Who is Lew Friedland? He's the guy who changed the face of our sport by adding races around the world an changing the way we got to watch Ironman racing.
December 2, 2016 | PERSONALITY|
With files from Kelly Mione
There’s a very good chance that you don’t know who Lew Friedland is. You should, though. If it weren’t for this year’s inductee into the Ironman Hall of Fame, triathlon might not have been part of the 2000 Olympics, we wouldn’t have all the Ironman races we compete in around the world and Ironman wouldn’t have enjoyed the huge growth it did over the last 15 years.
In case you think I’m joking, think about this: When Lew Friedland became the president of the WTC (World Triathlon Corporation) in 1998, there were only two Ironman events in North America: the Ironman World Championship in Kona and Ironman Canada. The other Ironman events around the world? New Zealand. Australia. Japan. Germany. Lanzarote. Switzerland had just started.
Lew Friedland saw what the rest of the world didn’t: that there were thousands upon thousands of people who wanted to participate in an Ironman race. They just needed more chances to do that. He’d spent years watching the growth of marathon running around the world and realized that triathlon could enjoy similar growth given the right opportunities.
Friedland had been involved with Ironman since 1989, when his boss, Dr. James P. Gills bought the Ironman World Championship from Valerie Silk. As the president of Dr. Gills’ business companies, he negotiated the purchase of the Ironman Triathlon Brand and races and created the WTC. For the next 10 years he served as the vice-president of WTC and the Board of Directors Liaison. When he took over the helm in January, 1998, he shook up both the company and the sport.
Once he decided that there needed to be more Ironman races around the world, Friedland worked out deals with Graham Fraser (who would create Ironman North America), Graeme Hannen (who worked for IMG in Australia) and Triangle (the group who were in the process of starting up Ironman Austria) to start an ambitious expansion program around the world. Over the next few years North American Ironman races were started in Lake Placid, Florida, California, Wisconsin, Idaho and Arizona. Europe saw new races in France, UK and, in 2002, a new event in Frankfurt. Triangle also started Ironman South Africa. There were also events added in Korea and Malaysia.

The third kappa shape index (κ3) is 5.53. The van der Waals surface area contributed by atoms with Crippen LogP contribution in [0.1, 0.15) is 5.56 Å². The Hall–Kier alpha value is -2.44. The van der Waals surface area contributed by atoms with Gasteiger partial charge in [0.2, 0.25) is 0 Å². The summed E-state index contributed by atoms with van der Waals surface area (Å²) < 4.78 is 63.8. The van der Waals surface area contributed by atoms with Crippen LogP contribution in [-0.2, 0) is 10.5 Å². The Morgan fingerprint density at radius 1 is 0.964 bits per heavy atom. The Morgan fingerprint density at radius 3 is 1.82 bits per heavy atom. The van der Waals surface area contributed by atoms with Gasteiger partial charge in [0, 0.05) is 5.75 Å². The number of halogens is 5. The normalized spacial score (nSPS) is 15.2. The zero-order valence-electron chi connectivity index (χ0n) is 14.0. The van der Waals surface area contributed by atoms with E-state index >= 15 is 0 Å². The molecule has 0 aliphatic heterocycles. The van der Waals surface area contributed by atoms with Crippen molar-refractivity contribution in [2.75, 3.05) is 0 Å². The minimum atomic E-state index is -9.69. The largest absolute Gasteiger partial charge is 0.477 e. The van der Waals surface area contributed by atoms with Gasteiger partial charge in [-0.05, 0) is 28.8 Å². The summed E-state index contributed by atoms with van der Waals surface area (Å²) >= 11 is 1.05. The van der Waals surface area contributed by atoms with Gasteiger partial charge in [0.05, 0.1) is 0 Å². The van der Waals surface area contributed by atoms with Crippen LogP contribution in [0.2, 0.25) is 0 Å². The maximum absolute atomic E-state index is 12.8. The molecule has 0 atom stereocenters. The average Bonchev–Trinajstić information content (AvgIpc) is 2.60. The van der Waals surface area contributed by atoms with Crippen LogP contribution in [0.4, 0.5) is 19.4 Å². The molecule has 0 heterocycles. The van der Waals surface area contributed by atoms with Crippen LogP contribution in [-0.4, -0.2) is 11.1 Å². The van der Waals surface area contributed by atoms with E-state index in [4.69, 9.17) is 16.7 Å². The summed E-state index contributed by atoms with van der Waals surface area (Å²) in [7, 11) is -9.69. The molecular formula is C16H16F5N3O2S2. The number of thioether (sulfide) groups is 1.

The guy was busy. In addition to helping a bunch of licensees start up all those new races, he managed to negotiate an end to the long-running dispute between WTC and the ITU, which allowed the ITU to finalize its negotiations with the IOC around Sydney.
The changes kept coming. In 1999 Ironman did the first live updates from Kona, allowing fans from around the world to track athletes along the course. Ironmanlive.com was born and would become one of the sport’s premier websites.
Remember the good ol’ days when the Kona bike transition was down at the Kona Surf? Those days when it was pretty much impossible to really watch the world champs because it was so spread out? He changed the course so that spectators could see athletes up to five times by just staying in one spot. He hired Peter Henning to run Ironman’s television production – the NBC show won 11 Emmy awards during that time period.
Ever heard of Iron Girl? Friedland hired Judy Molnar to start up that program, too.
One of the first people Friedland met when he first went to Kona in 1989 was Bob Babbitt. That association ensured that the Challenged Athletes Foundation, which Babbitt co-founded, would always remain close to Friedland’s heart. He donated two Kona slots to the foundation to use as a fundraiser – over the years they raised millions of dollars through that program.
It was quite a ride. One Friedland looks back on very fondly:
“In 1989, I experienced my first Ironman event in Kona, which just happened to feature the incredible “Iron War” race between Dave Scott and Mark Allen. What an introduction. We finished our business deal with Hawaiian Triathlon Corporation in December 1989, creating our new company called the World Triathlon Corporation. During my 15 trips to Kona (every year from 1989 through 2003), I had the privilege to watch some of the greatest athletes in the world perform at the highest levels. My travels to observe events and discover new venues literally took me to the four corners of the earth, where I met so many great people and while searching for the perfect places to bring great athletes to race. During my six-plus years as president of WTC, I flew more than 2.5 million miles and slept in hotel rooms over 200 nights a year. And it was worth every minute.”
So now do you understand why you really should know who Lew Friedland is? His induction into the Hall of Fame this year was well-deserved – he truly is a man who changed our sport.